The Portland school department is working to fix payroll problems resulting in staff not being paid on time or getting incorrect amounts, and it might not have a long-term solution in place until next fall, Superintendent Xavier Botana said in an email to district staff on Wednesday.

“I understand that the payroll issues have caused a significant amount of frustration and angst for many of our employees and I want to apologize for that. We are dedicating additional resources to resolve these issues as quickly as possible,” Botana wrote.

“To address these issues long term, PPS is working with a vendor to outsource our payroll functions,” he wrote. “While this transition will take time to implement, we anticipate having this fully operational by the start of the 2023-24 school year.”

Botana said the district is working with a software company to address some of the immediate issues but did not say when they might be solved. He also did not explain why the transition to a payroll processing company is not scheduled for completion until next school year. The district has been working to transition to a processing company since the spring.

Botana did not respond to requests from the Portland Press Herald for an interview about the district’s payroll issues.

The email follows multiple consecutive pay periods in which the district failed to correctly pay some of its staff – including all of the district’s ed techs. On Oct. 18, the district’s ed techs and the Portland Public School Board of Education agreed to a three-year contract including a retroactive 3 percent raise for the 2021-22 school year, the first year of the contract, and a 2 percent raise this school year. The ed techs have yet to receive those raises or their retroactive pay. Botana said the district plans to remedy those issues by winter break, which begins on Dec. 23.


Botana also said the district is continuing to resolve other payroll issues.

“Payroll has created a priority queue for resolving all issues, with a focus on ensuring all employees’ primary wages are paid in a timely manner,” he said. It is not clear what he means by a “timely manner,” but Botana said the district plans to have co-curricular and stipend payments issued appropriately by Dec. 2.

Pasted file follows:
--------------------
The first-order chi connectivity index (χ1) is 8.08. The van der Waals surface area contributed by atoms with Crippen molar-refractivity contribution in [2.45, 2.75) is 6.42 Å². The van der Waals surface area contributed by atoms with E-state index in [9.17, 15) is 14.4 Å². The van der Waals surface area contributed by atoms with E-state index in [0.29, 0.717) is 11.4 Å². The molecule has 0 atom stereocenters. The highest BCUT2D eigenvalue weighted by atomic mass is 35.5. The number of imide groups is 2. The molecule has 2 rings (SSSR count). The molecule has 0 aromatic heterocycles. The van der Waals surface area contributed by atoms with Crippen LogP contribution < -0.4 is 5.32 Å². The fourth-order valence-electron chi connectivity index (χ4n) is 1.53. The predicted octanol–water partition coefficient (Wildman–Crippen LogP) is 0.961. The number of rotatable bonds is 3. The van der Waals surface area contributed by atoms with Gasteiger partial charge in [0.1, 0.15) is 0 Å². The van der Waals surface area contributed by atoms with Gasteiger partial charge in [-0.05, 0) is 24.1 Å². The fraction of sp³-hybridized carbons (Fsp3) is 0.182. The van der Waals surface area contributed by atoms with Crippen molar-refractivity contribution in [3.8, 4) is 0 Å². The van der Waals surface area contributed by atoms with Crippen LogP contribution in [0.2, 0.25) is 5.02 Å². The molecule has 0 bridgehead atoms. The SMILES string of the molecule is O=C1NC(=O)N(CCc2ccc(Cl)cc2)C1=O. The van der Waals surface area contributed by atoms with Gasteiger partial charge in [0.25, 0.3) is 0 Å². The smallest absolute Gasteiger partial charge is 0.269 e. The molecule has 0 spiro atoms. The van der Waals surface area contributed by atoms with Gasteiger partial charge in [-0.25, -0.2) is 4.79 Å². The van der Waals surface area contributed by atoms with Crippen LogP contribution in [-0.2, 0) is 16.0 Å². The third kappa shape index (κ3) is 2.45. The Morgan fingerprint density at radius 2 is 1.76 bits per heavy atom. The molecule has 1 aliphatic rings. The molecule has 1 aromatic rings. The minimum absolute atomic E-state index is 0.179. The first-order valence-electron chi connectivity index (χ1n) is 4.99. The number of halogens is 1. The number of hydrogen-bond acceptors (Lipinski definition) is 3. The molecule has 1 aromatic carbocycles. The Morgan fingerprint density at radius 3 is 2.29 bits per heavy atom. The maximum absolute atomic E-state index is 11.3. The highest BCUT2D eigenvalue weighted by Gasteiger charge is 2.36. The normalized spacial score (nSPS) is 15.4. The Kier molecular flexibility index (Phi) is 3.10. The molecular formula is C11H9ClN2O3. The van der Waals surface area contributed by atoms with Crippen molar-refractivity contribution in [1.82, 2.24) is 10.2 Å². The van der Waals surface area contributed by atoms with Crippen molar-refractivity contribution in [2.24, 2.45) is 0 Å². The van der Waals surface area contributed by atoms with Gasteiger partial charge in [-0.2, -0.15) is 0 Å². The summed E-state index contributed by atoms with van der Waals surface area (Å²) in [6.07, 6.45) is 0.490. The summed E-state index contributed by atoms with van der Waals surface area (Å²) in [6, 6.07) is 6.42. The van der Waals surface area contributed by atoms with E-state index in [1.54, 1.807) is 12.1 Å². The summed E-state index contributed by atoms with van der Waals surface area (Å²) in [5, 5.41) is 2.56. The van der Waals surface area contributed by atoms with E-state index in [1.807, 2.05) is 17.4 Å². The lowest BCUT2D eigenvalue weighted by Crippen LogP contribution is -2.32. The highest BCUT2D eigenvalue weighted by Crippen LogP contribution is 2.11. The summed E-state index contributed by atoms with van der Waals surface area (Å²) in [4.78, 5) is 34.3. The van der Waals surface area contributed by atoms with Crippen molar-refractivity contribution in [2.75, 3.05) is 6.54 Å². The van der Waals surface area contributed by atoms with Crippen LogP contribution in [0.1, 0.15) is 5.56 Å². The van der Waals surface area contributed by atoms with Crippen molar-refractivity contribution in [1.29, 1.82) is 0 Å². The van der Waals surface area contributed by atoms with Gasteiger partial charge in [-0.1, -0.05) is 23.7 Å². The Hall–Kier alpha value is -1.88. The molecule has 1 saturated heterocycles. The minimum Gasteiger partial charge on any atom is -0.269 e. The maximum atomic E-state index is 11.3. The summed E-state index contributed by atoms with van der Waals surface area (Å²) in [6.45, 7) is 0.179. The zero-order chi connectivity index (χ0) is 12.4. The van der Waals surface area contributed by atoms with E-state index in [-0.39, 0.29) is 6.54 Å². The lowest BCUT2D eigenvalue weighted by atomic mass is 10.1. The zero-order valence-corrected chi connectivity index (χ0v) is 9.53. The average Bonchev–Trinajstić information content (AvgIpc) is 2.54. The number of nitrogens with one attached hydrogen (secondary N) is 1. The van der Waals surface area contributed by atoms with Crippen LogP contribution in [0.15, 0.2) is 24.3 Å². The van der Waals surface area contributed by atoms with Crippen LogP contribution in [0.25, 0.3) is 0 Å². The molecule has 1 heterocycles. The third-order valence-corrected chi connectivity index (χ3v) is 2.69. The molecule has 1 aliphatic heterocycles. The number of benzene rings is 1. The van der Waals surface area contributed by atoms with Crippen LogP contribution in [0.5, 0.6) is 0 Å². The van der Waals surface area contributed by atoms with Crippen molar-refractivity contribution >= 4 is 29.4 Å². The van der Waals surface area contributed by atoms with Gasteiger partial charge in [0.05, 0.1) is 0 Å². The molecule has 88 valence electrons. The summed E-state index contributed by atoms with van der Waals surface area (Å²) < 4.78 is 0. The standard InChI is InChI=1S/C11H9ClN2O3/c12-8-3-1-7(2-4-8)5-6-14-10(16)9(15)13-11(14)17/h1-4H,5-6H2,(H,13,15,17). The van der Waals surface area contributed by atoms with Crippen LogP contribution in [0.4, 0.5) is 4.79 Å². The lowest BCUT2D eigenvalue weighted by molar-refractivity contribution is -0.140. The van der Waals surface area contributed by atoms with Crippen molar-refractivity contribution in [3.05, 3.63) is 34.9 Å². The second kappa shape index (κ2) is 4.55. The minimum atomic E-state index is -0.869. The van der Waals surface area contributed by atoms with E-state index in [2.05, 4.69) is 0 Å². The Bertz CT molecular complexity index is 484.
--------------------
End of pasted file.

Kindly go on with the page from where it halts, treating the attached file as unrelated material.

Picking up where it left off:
It is unclear how many staff have been impacted, but some have said they’ve been unable to buy food or pay their rent and are facing credit card interest and bank overdraft fees.

“It’s disgusting that we work our butts off to just be put on the back burner like this,” said Julie Reali, a second-year ed tech who works in a Lincoln Middle School special education program. Reali, who has been an educator for 20 years, said she doesn’t know exactly how much retroactive pay she is slated to receive, but that regardless of the amount it would have helped her out around the holidays. Reali makes $25 per hour.


Botana said the payroll challenges stem from staffing issues that left the district without payroll staff in early October. “A lack of employee training and clear understanding of our payroll processes, a payroll system that was not fully built-out as well as gaps in process documentation have made it difficult for others to step in and support the payroll department.”


One of the district’s payroll staff went on medical leave in October and other payroll staff left in the summer, according to the email. Botana did not say why the staff left or why they weren’t replaced before the start of the school year.

The district is also facing an issue with its paid leave accrual system. Botana did not elaborate but said that when the issue is resolved, staff will retroactively receive their accrued vacation time.

Botana did not say what, if anything, the district is doing to support its staff facing detrimental financial impacts from the payroll issues in the near-term.

In a joint statement last week, the respective presidents for the Portland Education Association and the Portland Education Association for Educational Technicians, Kerrie Dowdy and Jennifer Cooper, and the Maine Education Association responded to the district’s payroll issues, asking for increased transparency and announcing that they planned to work with a lawyer to manage any pay discrepancies and expenses shouldered by staff as a result of the district’s payroll issues.

“The Maine Education Association will do what is necessary to support our members and ensure they receive all the pay they have earned, in addition to receiving compensation for any fees they may have incurred due to this issue,” MEA President Grace Leavitt said.

Neither Dowdy, Cooper nor the MEA could be reached Wednesday to respond to Botana’s email.

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